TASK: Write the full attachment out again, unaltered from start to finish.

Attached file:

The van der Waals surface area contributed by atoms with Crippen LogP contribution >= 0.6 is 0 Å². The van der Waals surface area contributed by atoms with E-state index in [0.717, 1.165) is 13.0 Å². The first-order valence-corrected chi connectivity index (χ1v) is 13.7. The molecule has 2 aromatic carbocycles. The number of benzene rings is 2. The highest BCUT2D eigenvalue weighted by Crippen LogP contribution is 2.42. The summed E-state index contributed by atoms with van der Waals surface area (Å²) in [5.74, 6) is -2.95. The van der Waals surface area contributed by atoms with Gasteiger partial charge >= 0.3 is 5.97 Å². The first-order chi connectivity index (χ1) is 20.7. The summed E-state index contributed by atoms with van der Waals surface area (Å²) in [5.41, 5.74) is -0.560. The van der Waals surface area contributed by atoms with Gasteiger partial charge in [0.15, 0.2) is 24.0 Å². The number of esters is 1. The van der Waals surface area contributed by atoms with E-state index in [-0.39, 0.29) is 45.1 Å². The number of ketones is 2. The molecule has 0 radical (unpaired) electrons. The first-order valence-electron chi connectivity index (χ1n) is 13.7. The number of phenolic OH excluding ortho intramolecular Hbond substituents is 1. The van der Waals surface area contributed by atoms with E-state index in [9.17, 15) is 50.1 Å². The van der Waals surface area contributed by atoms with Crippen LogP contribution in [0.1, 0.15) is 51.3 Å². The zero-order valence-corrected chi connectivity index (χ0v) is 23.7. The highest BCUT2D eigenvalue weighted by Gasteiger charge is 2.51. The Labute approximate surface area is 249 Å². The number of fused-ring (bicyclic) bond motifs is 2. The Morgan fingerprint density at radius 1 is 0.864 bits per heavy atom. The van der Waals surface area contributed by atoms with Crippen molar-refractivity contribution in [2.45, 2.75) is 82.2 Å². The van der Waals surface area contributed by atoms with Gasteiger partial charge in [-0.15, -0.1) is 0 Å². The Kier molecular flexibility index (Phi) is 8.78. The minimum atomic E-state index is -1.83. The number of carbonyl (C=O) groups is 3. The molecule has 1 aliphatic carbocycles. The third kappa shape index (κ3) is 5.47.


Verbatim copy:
The van der Waals surface area contributed by atoms with Crippen LogP contribution >= 0.6 is 0 Å². The van der Waals surface area contributed by atoms with E-state index in [0.717, 1.165) is 13.0 Å². The first-order valence-corrected chi connectivity index (χ1v) is 13.7. The molecule has 2 aromatic carbocycles. The number of benzene rings is 2. The highest BCUT2D eigenvalue weighted by Crippen LogP contribution is 2.42. The summed E-state index contributed by atoms with van der Waals surface area (Å²) in [5.74, 6) is -2.95. The van der Waals surface area contributed by atoms with Gasteiger partial charge >= 0.3 is 5.97 Å². The first-order chi connectivity index (χ1) is 20.7. The summed E-state index contributed by atoms with van der Waals surface area (Å²) in [5.41, 5.74) is -0.560. The van der Waals surface area contributed by atoms with Gasteiger partial charge in [0.15, 0.2) is 24.0 Å². The number of esters is 1. The van der Waals surface area contributed by atoms with E-state index in [-0.39, 0.29) is 45.1 Å². The number of ketones is 2. The molecule has 0 radical (unpaired) electrons. The first-order valence-electron chi connectivity index (χ1n) is 13.7. The number of phenolic OH excluding ortho intramolecular Hbond substituents is 1. The van der Waals surface area contributed by atoms with E-state index in [9.17, 15) is 50.1 Å². The van der Waals surface area contributed by atoms with Crippen LogP contribution in [0.1, 0.15) is 51.3 Å². The zero-order valence-corrected chi connectivity index (χ0v) is 23.7. The highest BCUT2D eigenvalue weighted by Gasteiger charge is 2.51. The Labute approximate surface area is 249 Å². The number of fused-ring (bicyclic) bond motifs is 2. The Morgan fingerprint density at radius 1 is 0.864 bits per heavy atom. The van der Waals surface area contributed by atoms with Crippen molar-refractivity contribution in [2.45, 2.75) is 82.2 Å². The van der Waals surface area contributed by atoms with Gasteiger partial charge in [-0.15, -0.1) is 0 Å². The Kier molecular flexibility index (Phi) is 8.78. The minimum atomic E-state index is -1.83. The number of carbonyl (C=O) groups is 3. The molecule has 1 aliphatic carbocycles. The third kappa shape index (κ3) is 5.47.